One of the more insidious and damaging hallmarks of colonialism is loss of culture. It serves the invader’s superiority narrative to devalue indigenous wisdom, casting the carriers of native knowledge as primitive Calibans. Manifest destiny is much easier to justify when it’s viewed as civilisation rather than disenfranchisement.
Nikau Hindin (Ngai Tūpoto, Te Rarawa, Ngāpuhi) has dedicated her career to reclaiming and preserving mātauranga Māori. Kōkōrangi ki Kōkōwai, showing in Hastings City Art Gallery’s main hall until May 22, is the culmination of Hindin’s voyage of inquiry into the traditional wisdoms and practices of her people.
It was a journey that took her across the Pacific as well as learning from her lineage, her whānau. She investigated the past, mastered her craft, and transmuted it into something new, breathing life into old scholarship that otherwise might have died from lack of use. In her subject matter she is the Kōkōrangi, the astronomer, using the earth, the reddish volcanic pigment of the Kōkōwai amongst her tools. Earth and Sky. Past and Present. Near and Far. And at the centre of it all, Hindin’s diligent practice, producing cultural artifacts of profound significance.
Almost a decade ago, Hindin received knowledge of the growth, harvesting and preparation of aute, the Paper Mulberry. It’s an arduous process by which she produced much of her materials, documented in a short film by Seb Charles, on display as part of the exhibit. Her inks too come from the earth, the eponymous ochre of kōkōwai and the burned black soot of ngārahu contrasting against the off white aute, scraped bare with a scallop shell. They are the colours of the Tino Rangatiratanga rendered in earthen tones, painstakingly created with absolute authenticity.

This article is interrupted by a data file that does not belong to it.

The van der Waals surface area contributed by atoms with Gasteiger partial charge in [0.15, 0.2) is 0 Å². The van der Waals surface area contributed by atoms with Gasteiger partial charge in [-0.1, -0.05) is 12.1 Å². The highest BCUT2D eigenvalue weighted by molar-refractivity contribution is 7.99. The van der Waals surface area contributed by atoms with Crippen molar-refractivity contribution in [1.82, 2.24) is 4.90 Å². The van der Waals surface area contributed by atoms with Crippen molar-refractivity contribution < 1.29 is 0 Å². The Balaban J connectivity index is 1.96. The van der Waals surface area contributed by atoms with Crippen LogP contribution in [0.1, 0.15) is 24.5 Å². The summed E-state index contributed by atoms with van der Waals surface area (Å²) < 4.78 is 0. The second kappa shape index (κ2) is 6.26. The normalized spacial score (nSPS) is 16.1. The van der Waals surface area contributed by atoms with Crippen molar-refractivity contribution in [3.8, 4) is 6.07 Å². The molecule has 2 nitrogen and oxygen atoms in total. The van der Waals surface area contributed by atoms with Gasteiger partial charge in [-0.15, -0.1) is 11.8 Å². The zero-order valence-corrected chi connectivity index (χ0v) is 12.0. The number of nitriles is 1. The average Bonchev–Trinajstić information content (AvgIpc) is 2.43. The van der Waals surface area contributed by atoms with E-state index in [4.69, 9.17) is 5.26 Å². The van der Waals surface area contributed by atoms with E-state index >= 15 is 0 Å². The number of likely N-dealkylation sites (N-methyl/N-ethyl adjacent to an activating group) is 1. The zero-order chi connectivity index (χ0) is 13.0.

Her forms too are rooted in tradition with a novel bent. Having delved into the ancestral secrets of the earth for her material, for her subject matter she looks to the stars. Without a rich history of celestial navigation, Māori could never have reached these shores. Hindin dived into kauae runga, plotting the movement of the heavens and noting their implications on earth. She created a codex using forms familiar to us from the marae – the lattice patterns of the tukutuku, the stepped triangles of the tāniko. These she has imbued with fresh meaning to create celestial maps, charting the skies above us, the cosmic dance of moon, planets and stars.
Alongside these is displayed some older work, paintings on portions of sail that have actually traversed the Pacific. In contrast to this backdrop of the past, are the towering spectres of Maro I and Maro II. Showing the etherial form of the aute cloth in its raw beauty, these suspended pieces offer us a window into the nature of the material. They are also works in progress, so to speak. They will reach their final form when worn round the waists of Hindin’s male whānau. Past and future each are given space.
It is this profound balance that characterises the exhibit, that and its utter authenticity. When we come to an understanding of the artist’s depth of learning, wholehearted commitment to her cause, only then can we truly feel the impact of this important body of work.
Hindin truly holds the seeds of civilisation as taonga. She is not only keeping her culture alive, but she is allowing it to flourish and grow, standing on the shoulders of giants. With her feet firmly planted in the earth, connected to the roots of her tīpuna, she lets her work grow wings and fly all the way to the stars.
Photo: Putaanga Waitoa